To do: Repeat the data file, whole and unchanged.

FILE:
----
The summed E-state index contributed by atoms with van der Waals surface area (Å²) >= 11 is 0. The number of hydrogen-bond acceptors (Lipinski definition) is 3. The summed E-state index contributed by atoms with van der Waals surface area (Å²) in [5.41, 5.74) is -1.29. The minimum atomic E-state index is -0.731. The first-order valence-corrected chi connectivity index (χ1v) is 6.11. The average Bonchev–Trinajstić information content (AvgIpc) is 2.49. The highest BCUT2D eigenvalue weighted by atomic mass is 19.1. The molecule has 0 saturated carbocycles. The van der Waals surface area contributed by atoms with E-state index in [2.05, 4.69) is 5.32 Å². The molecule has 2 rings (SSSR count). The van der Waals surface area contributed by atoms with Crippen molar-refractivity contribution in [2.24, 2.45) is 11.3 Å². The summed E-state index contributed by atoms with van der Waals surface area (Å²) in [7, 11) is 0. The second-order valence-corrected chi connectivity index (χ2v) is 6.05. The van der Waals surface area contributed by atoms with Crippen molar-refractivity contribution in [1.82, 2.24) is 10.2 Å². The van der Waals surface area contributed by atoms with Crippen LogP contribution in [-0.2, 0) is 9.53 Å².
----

The summed E-state index contributed by atoms with van der Waals surface area (Å²) >= 11 is 0. The number of hydrogen-bond acceptors (Lipinski definition) is 3. The summed E-state index contributed by atoms with van der Waals surface area (Å²) in [5.41, 5.74) is -1.29. The minimum atomic E-state index is -0.731. The first-order valence-corrected chi connectivity index (χ1v) is 6.11. The average Bonchev–Trinajstić information content (AvgIpc) is 2.49. The highest BCUT2D eigenvalue weighted by atomic mass is 19.1. The molecule has 0 saturated carbocycles. The van der Waals surface area contributed by atoms with E-state index in [2.05, 4.69) is 5.32 Å². The molecule has 2 rings (SSSR count). The van der Waals surface area contributed by atoms with Crippen molar-refractivity contribution in [2.24, 2.45) is 11.3 Å². The summed E-state index contributed by atoms with van der Waals surface area (Å²) in [7, 11) is 0. The second-order valence-corrected chi connectivity index (χ2v) is 6.05. The van der Waals surface area contributed by atoms with Crippen molar-refractivity contribution in [1.82, 2.24) is 10.2 Å². The van der Waals surface area contributed by atoms with Crippen LogP contribution in [-0.2, 0) is 9.53 Å².